Picking
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Chapter 10
Chi Chung Ko, Chang Dong Cheng
One of the most useful and important advantages of 3D graphics rendering and applications is that there is the possibility for the user to navigate... Sample PDF
Navigation, Input Devices, and Collision
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Chapter 11
Multiple Views  (pages 238-263)
Chi Chung Ko, Chang Dong Cheng
Our discussions in previous chapters have centered on the creation and interaction of visual objects in a virtual 3D world. The objects and scenes... Sample PDF
Multiple Views
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Chapter 12
Audio  (pages 264-275)
Chi Chung Ko, Chang Dong Cheng
Of all the human perceptions, two of the most important ones are perhaps vision and sound, for which we have developed highly specialized sensors... Sample PDF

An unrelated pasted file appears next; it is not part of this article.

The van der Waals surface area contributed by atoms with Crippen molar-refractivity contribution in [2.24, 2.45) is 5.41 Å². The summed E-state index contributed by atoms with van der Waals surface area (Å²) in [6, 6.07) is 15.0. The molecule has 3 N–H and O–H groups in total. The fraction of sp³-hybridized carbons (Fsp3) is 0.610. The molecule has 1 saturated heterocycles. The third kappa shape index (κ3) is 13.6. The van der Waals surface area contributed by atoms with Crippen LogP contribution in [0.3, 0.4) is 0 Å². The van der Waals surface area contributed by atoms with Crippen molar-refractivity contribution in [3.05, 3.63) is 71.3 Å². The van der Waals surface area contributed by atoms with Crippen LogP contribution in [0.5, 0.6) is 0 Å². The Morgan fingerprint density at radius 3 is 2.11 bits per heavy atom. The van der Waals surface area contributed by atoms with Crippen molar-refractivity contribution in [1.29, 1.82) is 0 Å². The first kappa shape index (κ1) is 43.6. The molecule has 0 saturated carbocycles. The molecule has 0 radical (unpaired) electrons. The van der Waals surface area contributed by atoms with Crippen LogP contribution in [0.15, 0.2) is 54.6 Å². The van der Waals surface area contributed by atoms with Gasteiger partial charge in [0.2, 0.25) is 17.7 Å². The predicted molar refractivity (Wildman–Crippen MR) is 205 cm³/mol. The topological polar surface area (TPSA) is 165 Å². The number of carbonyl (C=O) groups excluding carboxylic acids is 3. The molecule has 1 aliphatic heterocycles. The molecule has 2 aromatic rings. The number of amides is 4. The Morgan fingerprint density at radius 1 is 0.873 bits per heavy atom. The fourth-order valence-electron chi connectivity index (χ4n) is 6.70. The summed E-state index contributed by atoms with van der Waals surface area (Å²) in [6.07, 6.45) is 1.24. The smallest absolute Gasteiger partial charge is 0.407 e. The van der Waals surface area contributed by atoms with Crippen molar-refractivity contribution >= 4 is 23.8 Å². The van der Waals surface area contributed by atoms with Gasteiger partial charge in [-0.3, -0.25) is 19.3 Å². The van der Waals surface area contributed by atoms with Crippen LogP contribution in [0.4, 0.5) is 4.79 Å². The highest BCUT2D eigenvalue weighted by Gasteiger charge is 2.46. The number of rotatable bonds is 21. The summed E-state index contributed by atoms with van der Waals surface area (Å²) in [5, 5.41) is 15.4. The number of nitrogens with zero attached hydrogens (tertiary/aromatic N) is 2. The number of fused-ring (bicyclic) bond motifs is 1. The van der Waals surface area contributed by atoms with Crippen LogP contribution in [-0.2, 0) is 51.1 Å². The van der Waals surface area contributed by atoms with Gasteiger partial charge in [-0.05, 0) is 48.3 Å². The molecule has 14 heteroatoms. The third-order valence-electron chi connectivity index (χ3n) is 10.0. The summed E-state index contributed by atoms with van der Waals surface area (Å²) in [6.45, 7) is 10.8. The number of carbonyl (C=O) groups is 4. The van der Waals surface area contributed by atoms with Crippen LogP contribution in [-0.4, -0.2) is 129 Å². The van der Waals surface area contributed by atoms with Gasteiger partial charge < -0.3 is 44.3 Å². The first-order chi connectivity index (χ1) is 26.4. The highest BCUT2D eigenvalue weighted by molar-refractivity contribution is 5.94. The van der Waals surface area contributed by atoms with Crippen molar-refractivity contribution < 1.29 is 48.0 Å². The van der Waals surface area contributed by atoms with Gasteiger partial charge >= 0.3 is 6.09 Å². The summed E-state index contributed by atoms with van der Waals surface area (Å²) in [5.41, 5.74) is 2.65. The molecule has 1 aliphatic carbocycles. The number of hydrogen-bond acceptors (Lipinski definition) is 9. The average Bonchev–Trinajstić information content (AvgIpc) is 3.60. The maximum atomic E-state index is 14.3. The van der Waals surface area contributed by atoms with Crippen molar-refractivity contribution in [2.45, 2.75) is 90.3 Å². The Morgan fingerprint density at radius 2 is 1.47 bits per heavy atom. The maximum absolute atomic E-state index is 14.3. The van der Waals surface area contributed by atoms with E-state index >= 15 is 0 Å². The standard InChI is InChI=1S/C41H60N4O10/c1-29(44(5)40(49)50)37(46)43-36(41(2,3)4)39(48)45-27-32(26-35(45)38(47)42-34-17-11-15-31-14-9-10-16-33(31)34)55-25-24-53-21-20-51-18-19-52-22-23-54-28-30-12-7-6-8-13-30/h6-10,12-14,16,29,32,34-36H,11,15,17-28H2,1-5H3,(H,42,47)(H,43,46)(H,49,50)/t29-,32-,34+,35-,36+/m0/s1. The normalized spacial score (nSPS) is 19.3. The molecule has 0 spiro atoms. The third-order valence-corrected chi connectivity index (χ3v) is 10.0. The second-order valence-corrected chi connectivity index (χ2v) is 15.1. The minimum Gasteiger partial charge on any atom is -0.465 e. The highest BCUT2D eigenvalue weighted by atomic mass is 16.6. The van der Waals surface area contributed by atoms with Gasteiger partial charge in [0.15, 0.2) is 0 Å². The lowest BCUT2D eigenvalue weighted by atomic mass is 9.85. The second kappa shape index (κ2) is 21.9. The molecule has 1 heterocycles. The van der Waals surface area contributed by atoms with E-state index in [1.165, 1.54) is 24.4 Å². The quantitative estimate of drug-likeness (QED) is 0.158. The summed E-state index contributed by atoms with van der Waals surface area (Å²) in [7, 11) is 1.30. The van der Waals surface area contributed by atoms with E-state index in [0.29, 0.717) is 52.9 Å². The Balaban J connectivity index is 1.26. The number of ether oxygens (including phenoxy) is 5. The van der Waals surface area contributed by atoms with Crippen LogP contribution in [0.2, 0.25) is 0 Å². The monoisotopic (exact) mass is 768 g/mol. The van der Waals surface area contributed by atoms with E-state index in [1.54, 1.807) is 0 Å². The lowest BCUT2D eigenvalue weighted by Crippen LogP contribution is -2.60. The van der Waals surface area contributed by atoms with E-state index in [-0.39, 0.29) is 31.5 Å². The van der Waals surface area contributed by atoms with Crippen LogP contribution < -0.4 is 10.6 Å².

Audio
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Chapter 13
Chi Chung Ko, Chang Dong Cheng
In this final chapter, we will describe the use of Java 3D as a visualization technology in the development of a Web-based 3D real time oscilloscope... Sample PDF
A Web-Based 3D Real Time Oscilloscope Experiment
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Appendix A: Downloading Software
Appendix B: Running the Rotating Cube Program
Appendix C: ViewManager
Appendix D: Main Applet for Web-Based 3D Experiment
Appendix E: Scene Graph Implementation for Web-Based 3D Experiment
Appendix F: Knob Class for Web-Based 3D Experiment
Appendix G: Navigation and Collision Detection for Web-Based 3D Experiment
Appendix H: Picking for Web-Based 3D Experiment
Appendix I: Program Summary and Screen Capture
About the Authors